TechnologyNov 15, 2010

Get a Better Night’s Sleep with Payment Tokenization

Joshua Grear

Does the thought of capturing, storing, managing and securing your customer’s payment information keep you up at night? Are you looking for a way to reduce the cost of your PCI compliance implementation?

If you answered yes to either of these questions, you should know that Payment Tokenization could help you get back to sleeping like a baby and allow you to hold on to more of your hard earned cash.

What is Payment Tokenization?

Tokenization is the process of taking sensitive information and replacing it with a “token” that is not sensitive in nature. The resulting token can then be distributed without concern for the sensitivity of information that it represents.

For example, I just recently registered my vehicle. After giving the authorities various pieces of sensitive information, I was issued license plates. Essentially, the process I went through was a process of tokenization. My license plate number is a representation of all of the sensitive information I originally provided. However, my license plate number only has value in context of the system it was intended for.

Much in the same way, companies and organizations that capture sensitive payment information can utilize this same process of tokenization. When this process is applied to payment-related information, it is called payment tokenization.

Why should you consider implementing Payment Tokenization?

There are two main reasons payment tokenization is becoming a hot topic in the industry. While it could be argued either way, the primary reason for payment tokenization is reduction of cost. Equally important however, is the reduction of risk to the customer and company.

“Consider the use of payment card tokenization to reduce the scope of PCI compliance audits and to protect sensitive cardholder data.” – Gartner*

Cost Reduction

Payment tokenization can help reduce cost by decreasing the scope of PCI compliance and maintenance effort. PCI compliance typically is very expensive for most organizations. This is directly related to the number of systems that are deemed to be “in scope”. More systems that interact with payment information mean higher cost. While various levels of payment tokenization can be employed, they all reduce the number of systems in scope, and therefore reduce the cost.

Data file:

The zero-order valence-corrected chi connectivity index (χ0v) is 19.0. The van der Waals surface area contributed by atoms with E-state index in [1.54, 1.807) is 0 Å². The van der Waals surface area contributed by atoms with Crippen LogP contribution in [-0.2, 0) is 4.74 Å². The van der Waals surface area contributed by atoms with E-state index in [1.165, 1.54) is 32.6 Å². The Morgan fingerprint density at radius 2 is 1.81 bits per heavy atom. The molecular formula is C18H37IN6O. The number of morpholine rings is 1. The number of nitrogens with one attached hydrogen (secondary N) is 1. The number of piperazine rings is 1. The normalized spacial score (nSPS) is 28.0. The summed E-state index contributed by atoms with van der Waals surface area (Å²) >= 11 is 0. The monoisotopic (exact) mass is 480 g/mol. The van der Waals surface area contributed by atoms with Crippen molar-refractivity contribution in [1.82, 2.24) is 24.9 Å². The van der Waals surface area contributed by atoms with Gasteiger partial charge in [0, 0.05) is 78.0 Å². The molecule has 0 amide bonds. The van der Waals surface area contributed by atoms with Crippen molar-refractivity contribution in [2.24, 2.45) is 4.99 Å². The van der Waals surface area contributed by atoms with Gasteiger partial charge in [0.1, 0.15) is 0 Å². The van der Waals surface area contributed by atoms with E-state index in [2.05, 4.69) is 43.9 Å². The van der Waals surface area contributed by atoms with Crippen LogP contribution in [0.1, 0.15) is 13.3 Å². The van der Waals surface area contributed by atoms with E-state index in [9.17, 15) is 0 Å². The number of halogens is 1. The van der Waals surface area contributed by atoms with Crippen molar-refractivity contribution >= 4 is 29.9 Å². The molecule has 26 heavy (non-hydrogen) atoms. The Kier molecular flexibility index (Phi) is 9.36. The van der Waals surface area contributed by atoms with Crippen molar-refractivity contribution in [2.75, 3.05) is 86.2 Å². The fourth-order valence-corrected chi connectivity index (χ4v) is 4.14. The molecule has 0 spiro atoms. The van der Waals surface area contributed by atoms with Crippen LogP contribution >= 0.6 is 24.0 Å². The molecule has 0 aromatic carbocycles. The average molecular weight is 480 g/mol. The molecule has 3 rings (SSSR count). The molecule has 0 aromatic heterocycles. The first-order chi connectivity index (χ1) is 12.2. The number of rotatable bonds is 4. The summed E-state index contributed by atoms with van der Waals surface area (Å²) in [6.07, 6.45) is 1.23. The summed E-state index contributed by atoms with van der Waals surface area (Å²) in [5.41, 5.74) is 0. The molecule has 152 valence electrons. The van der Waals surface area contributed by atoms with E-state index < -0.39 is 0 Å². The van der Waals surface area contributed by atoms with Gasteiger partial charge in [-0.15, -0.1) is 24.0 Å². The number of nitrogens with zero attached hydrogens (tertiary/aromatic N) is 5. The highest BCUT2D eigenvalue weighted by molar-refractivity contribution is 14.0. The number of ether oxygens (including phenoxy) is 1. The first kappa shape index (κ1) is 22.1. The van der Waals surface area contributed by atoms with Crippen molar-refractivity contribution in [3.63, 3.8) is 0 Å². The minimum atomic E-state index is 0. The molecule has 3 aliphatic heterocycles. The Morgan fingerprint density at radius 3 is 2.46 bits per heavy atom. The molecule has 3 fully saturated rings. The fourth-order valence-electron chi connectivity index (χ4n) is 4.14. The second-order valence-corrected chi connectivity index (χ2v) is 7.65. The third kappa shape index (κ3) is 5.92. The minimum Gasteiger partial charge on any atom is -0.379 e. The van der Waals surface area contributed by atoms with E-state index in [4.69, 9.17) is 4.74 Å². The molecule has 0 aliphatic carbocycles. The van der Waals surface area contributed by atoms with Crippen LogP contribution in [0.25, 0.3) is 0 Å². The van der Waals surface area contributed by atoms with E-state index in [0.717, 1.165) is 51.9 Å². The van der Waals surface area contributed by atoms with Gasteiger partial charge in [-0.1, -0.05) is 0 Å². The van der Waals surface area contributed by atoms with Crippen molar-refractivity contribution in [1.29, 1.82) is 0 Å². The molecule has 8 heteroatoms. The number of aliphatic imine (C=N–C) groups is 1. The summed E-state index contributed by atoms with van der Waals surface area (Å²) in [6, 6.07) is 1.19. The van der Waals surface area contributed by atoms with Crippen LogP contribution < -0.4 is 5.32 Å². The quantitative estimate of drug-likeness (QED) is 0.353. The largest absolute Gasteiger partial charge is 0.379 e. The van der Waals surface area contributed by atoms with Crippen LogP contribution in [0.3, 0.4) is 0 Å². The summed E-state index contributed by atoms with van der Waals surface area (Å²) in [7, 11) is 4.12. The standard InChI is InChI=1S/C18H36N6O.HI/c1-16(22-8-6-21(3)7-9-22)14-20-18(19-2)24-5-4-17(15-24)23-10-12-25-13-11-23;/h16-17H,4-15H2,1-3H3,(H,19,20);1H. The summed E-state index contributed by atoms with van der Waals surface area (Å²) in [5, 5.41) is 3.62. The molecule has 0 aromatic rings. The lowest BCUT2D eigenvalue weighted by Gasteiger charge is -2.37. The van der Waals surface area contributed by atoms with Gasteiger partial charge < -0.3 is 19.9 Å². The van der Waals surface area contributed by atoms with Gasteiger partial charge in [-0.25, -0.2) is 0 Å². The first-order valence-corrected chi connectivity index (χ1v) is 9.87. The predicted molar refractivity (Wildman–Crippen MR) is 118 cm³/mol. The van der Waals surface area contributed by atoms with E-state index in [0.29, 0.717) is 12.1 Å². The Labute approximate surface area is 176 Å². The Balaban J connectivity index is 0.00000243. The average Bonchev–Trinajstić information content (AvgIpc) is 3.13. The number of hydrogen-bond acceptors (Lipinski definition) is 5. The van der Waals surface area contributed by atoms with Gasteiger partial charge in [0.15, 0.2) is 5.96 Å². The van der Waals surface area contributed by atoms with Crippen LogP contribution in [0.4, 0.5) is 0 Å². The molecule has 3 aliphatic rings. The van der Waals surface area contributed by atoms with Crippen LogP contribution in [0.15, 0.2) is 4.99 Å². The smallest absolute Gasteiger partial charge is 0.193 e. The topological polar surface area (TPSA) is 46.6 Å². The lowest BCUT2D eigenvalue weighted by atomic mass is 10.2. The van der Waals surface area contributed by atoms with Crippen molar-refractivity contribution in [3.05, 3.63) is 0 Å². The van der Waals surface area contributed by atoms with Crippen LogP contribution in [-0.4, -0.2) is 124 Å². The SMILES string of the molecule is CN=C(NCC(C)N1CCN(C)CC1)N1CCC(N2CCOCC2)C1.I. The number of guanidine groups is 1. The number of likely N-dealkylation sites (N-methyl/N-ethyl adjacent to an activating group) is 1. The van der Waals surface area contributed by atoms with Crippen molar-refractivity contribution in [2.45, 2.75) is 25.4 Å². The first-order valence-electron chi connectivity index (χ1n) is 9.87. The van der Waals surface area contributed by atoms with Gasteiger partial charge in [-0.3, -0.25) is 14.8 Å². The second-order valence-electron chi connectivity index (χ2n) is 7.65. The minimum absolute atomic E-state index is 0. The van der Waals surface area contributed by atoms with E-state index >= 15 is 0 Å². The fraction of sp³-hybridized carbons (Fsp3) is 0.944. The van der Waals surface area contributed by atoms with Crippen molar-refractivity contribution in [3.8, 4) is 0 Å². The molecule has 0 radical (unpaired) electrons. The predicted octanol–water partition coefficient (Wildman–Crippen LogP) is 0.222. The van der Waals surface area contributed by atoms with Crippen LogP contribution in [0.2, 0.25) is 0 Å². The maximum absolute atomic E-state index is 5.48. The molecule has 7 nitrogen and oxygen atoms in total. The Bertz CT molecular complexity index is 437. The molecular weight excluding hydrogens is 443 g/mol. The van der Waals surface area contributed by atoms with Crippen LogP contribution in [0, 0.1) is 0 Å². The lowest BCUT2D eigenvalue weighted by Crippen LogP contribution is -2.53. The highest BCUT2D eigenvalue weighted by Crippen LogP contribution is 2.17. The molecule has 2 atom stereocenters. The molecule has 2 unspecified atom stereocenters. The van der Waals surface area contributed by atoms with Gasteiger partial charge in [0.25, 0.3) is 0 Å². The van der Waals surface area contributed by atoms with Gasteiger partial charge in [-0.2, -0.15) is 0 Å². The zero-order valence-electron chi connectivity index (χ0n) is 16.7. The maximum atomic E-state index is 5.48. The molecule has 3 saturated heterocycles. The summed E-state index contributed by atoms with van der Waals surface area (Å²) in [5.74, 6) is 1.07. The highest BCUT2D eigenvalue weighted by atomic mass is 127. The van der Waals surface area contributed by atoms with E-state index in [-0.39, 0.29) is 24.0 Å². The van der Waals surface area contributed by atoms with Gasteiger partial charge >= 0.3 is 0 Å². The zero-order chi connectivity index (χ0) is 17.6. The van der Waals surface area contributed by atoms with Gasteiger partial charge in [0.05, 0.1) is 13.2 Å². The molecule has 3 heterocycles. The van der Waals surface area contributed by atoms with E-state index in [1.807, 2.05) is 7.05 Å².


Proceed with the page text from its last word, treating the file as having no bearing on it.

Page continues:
Risk Reduction

Payment tokenization can help reduce risk to both the customer and the company. Thinking about the license plate example again, consider what happens if my license plate number is stored in various systems. If one of those systems gets compromised, the stolen license plate number would have little to no impact on me. However, if those same systems persist my sensitive information instead, the story becomes much worse. In its simplest form, by reducing the number of systems containing sensitive information, you reduce the risk of that information being compromised. Having less potential for being compromised ensures that the customer’s information is safer. Likewise, if the risk to the customer is lower, so it the liability to you.

What is the roadmap for Payment Tokenization?

While payment tokenization is relatively a new concept, it is gaining ground quickly in the security community. In fact, Visa recently released a set of best practices geared towards payment tokenization implementations. Likewise, many payment vendors are beginning to offer payment tokenization services as a solution. Look for this trend to continue to grow heavy over the next several years.

Next Steps

The follow steps should be taken to help determine the effectiveness of payment tokenization for your company. First and foremost, assess the number of systems that currently capture, transmit or store credit card data. As discussed above, a higher number of in-scope systems equates to higher cost reduction potential. Next, begin to develop a roadmap for implementing payment tokenization. This should, at a minimum, include:

· an inventory of systems that:

o capture credit card data and how the data is captured

o transmit credit card data and how the data is transmitted

o store credit card data and how/where the data is stored

· determine if you will implement internally or utilize a third-party vendor

· define how existing systems will be affected

· define a transition plan from existing functionality to a tokenized solution

And finally, if you need help analyzing your systems, creating a roadmap or implementing the solution, Credera has expertise that can help you get back to sleeping like a baby.

*“Using Tokenization to Reduce PCI Compliance Requirements”, Gartner, August 5, 2009.

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